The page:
I don’t know if you’ve noticed, but it seems this has been a record-breaking year for good design books. From The Perfectly Imperfect Home: How to Decorate and Live Well by Deborah Needleman (my newest arrival) to Design*Sponge at Home, my bedside table has become a literary Leaning Tower of Pisa. It’s so hard to find bookshelves that hold their own in a well-designed room, so I decided to create my own with this bargain find ($15), one leather hide and a box of brass tacks. — Amanda
Read the full how-to after the jump!
- staple remover
- air compressor
- 1/2” long staples
- measuring tape
- yard stick
- 1–2 leather hides (55–110 square feet)
- sewing machine
- cardboard tack strip
- curve ease
- small piece of cardboard
- plastic nail glides
- tack hammer with wax tip
- brass tacks
Don’t forget to check out Upholstery Basics: Tool Time to learn more about the tools we’re using today.
1. When choosing a shelf, the simpler, the better, and make sure it’s made out of wood so you can staple into it. It also needs to be pretty sturdy, since we’ll be moving it around a lot, stapling into it and hammering on it. Before we start, we’ll sand all the edges to get them smooth and splinter-free.
2. We’ll cover the top and side boards with leather, so measure the distance around the sides and top and measure the depth of the shelf to determine how big our leather piece(s) need to be. We should have enough to wrap around the boards and staple to the inside of the shelf, so add a few extra inches to the measurements for pulling and stapling.
3. If you have an extra large hide (55+ square feet), you may be able cover the outside of the shelf with one continuous piece of leather. If not, you can sew the sides to the top* like I did. Using chalk, draw out your pieces on the back side of the leather and cut them out. Avoid any holes, scars or imperfections you don’t want to show.
*Measure the length of the top and add 1″ for seam allowance. The side pieces need to be a few inches longer for pulling and stapling to the bottom of the shelf. Attach one side to each end with the sewing machine.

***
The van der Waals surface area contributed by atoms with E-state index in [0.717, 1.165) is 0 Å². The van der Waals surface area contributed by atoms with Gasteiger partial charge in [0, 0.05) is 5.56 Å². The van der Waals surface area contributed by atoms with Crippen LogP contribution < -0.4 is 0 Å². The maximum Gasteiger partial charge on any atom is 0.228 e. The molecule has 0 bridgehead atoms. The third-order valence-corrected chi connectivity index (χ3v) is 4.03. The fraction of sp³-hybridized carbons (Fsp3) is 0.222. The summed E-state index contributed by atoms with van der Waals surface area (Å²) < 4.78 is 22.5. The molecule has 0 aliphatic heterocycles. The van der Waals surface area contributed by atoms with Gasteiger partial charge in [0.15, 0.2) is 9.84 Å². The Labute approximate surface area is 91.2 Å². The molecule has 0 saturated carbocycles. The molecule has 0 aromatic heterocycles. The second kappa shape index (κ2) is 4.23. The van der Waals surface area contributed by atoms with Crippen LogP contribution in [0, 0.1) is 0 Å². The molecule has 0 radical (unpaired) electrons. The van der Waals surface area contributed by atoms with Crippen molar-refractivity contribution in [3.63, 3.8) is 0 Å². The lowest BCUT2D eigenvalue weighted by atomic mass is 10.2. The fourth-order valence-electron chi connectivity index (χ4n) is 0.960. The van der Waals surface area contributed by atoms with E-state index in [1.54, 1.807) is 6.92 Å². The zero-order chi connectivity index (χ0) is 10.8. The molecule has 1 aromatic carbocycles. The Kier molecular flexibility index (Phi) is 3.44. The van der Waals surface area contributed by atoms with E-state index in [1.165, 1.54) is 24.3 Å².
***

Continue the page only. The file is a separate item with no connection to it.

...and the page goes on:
11. Next, we’ll cover the underside of the top shelf. Let’s lay the shelf on its side, so it’s easier to work on. Cut out a piece of leather that is large enough to cover the underside of the shelf with a few extra inches for pulling and stapling. Staple about 1″ of leather along the length of the shelf. Be sure to staple on the back side of the leather.
13. Attach the cardboard tack strip on top of the leather we just stapled to reinforce the connection. Because we stapled on the back side of the leather, these staples will be hidden when we pull the leather to the other side. This is called a blind tack.
18. Using the flat side of the regulator, pull the leather tightly and tuck the excess into the teeth of the curve ease. To tuck in little bits that won’t go in all the way, run the pointy side of the regulator inside the teeth from one end to the other until all of the excess is hidden.
22. On the sides, attach a strip of curve ease. The curve ease should start right after the cardboard tack strip.
23. Once we’ve blind tacked the top and attached the curve ease to the right and left sides, pull the leather down and staple to the bottom of the shelf. Then tuck the right and left sides into the curve ease and hammer. Use a piece of cardboard tack strip to reinforce the staples on the bottom. Repeat Steps 21–23 for the other side.
24. Now that we’ve upholstered the sides and the top of this shelf, we’ll move on to the bottom. Cut a piece of leather long enough to cover the bottom shelf with a few extra inches for pulling and stapling. This piece also needs to be wide enough to go around the sides and staple to the underside. Blind tack one of the short sides on top of the piece we just stapled in Step 23.
25. Pull the leather tightly to the opposite side, fold under the excess and staple the leather to the underside of the shelf. Attach again on the opposite side to hold this end tightly in place. Since we’re only attaching the leather underneath, it’s really important that it’s pulled very tightly across this end so it doesn’t flap open.
28. Follow Steps 13–15 from Dining Chair Do-Over to attach dustcover to the bottom of the shelf. I’ve also added some plastic nail glides to keep the bottom from getting scuffed when I move it around. If you’re happy with your shelf as-is, you are now finished! If you want to add a little pizazz to your project, move on to Step 29 for nail-head trim.
29. This is the fun part! Draw out any design your heart desires in chalk on your bookshelf and attach your nail head with a wax-tip tack hammer. I chose a 5/8″ diameter French Natural nail to complete my shelf. Click HERE for a vast selection of tacks in every shape, size and color.
To keep your shelf looking clean, polished and scratch-free, I recommend a regular dose of leather conditioner. My favorite is Howard’s!
Meet me back here next month for Upholstery Basics as we tackle a brand new project!
Thanks, fellow Sprucettes, for all your help with this project: Meredith (tacking design); Frank (construction brainstorming); Katherine (photos & tack selection); and Clar (comic relief!)